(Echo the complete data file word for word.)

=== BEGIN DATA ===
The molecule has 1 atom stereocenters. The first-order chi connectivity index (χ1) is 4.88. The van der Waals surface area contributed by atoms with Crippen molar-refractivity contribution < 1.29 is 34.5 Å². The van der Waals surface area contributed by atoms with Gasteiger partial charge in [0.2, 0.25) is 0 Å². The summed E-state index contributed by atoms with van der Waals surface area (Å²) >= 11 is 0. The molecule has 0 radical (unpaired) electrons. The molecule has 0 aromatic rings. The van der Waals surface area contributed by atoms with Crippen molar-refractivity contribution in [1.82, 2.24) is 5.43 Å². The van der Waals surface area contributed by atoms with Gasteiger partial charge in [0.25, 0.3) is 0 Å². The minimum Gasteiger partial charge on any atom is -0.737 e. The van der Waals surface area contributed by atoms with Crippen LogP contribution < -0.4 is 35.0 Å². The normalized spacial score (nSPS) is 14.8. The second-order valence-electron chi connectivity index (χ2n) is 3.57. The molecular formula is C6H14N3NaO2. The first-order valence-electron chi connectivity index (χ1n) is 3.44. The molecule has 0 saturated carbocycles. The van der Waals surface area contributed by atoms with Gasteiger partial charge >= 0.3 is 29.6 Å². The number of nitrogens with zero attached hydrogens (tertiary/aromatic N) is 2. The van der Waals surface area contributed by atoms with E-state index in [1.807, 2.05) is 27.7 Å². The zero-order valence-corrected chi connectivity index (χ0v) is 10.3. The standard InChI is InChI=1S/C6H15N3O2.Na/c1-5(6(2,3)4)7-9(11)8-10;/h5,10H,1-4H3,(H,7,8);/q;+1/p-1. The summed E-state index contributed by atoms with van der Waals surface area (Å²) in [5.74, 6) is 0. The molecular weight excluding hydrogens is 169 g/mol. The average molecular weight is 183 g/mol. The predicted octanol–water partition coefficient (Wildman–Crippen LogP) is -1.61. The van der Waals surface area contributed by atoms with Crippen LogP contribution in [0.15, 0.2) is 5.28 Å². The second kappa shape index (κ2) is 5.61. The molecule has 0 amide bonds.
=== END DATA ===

The molecule has 1 atom stereocenters. The first-order chi connectivity index (χ1) is 4.88. The van der Waals surface area contributed by atoms with Crippen molar-refractivity contribution < 1.29 is 34.5 Å². The van der Waals surface area contributed by atoms with Gasteiger partial charge in [0.2, 0.25) is 0 Å². The summed E-state index contributed by atoms with van der Waals surface area (Å²) >= 11 is 0. The molecule has 0 radical (unpaired) electrons. The molecule has 0 aromatic rings. The van der Waals surface area contributed by atoms with Crippen molar-refractivity contribution in [1.82, 2.24) is 5.43 Å². The van der Waals surface area contributed by atoms with Gasteiger partial charge in [0.25, 0.3) is 0 Å². The minimum Gasteiger partial charge on any atom is -0.737 e. The van der Waals surface area contributed by atoms with Crippen LogP contribution < -0.4 is 35.0 Å². The normalized spacial score (nSPS) is 14.8. The second-order valence-electron chi connectivity index (χ2n) is 3.57. The molecular formula is C6H14N3NaO2. The first-order valence-electron chi connectivity index (χ1n) is 3.44. The molecule has 0 saturated carbocycles. The van der Waals surface area contributed by atoms with Gasteiger partial charge >= 0.3 is 29.6 Å². The number of nitrogens with zero attached hydrogens (tertiary/aromatic N) is 2. The van der Waals surface area contributed by atoms with E-state index in [1.807, 2.05) is 27.7 Å². The zero-order valence-corrected chi connectivity index (χ0v) is 10.3. The standard InChI is InChI=1S/C6H15N3O2.Na/c1-5(6(2,3)4)7-9(11)8-10;/h5,10H,1-4H3,(H,7,8);/q;+1/p-1. The summed E-state index contributed by atoms with van der Waals surface area (Å²) in [5.74, 6) is 0. The molecular weight excluding hydrogens is 169 g/mol. The average molecular weight is 183 g/mol. The predicted octanol–water partition coefficient (Wildman–Crippen LogP) is -1.61. The van der Waals surface area contributed by atoms with Crippen LogP contribution in [0.15, 0.2) is 5.28 Å². The second kappa shape index (κ2) is 5.61. The molecule has 0 amide bonds.